Most Hispanic agencies in New York City and beyond were first founded as independent entities to market products to what was until the s seen as an untapped and ignored population. Yet the Hispanic advertising industry was never free from linkages with corporate structures nor from the influence of mainstream advertising agencies and trends. Recall the previous involvement of Cuban and later Mexican founders of U.

Similarly, the founder of SAMS, which is commonly regarded by advertisers as the first specialized, independent advertising agency for Hispanics in this country, originally worked with Goya products, thus evidencing the corporate and external links that affected the history of the industry. Moreover, the decentralization and expansion of many of the New York City agencies in the United States often occurred in response to the needs of specific clients who wanted to expand to these markets Siboney, for example, prior to opening its offices in New York and focusing on the U.

However, since the mid s, global trends in advertising affecting the general advertising and marketing industry have had an increasing impact on the Hispanic marketing industry in particular. Specifically, a renewed emphasis on segmented and targeted marketing along the lines of age, gender, race, or ethnicity Turow , as well as on integrated, or "one-stop," marketing, have directly impinged on Hispanic marketing and on the operations of Hispanic agencies.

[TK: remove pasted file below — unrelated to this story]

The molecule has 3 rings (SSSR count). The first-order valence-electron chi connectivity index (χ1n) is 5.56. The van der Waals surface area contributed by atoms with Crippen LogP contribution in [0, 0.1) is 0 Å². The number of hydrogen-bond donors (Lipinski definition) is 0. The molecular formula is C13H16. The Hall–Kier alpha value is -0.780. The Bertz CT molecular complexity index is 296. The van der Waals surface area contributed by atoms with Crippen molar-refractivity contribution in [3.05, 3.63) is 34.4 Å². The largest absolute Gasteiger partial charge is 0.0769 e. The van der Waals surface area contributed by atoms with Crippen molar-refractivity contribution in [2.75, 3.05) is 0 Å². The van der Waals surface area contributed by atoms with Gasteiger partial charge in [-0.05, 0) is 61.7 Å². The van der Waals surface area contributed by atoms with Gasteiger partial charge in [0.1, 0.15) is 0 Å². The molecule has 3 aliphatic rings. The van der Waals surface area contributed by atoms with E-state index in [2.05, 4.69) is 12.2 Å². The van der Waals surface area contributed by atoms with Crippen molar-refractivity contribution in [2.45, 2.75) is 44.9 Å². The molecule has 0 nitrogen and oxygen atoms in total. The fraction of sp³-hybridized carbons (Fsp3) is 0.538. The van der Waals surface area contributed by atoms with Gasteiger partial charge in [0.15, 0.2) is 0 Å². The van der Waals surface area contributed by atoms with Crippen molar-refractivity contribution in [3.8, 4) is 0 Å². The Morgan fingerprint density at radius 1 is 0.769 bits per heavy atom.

On the one hand, interest in segmented and targeted marketing facilitated the relatively rapid success of this industry, whose interest in the development of a specialized market coincided with the general trend toward market segmentation of the times Leiss et al. The flip side of this trend, however, is that by generating interest in Hispanics as a specialized market, the Hispanic advertising industry became a particularly attractive target for mergers and buyouts by major transnational agencies. Concurrent with the general interest in one-stop marketing, the acquisition of Hispanic and other culture-specific agencies targeting Asian Americans and African Americans would become a common strategy through which transnational advertising networks sought to consolidate a variety of services and markets within their own firms and attain instant expertise and credibility in ethnic marketing.

The acquisition of Hispanic agencies allowed advertising conglomerates to assure their corporate clients of the standardization of strategy and message for products across different audience segments-an increasingly common demand in the industry at large.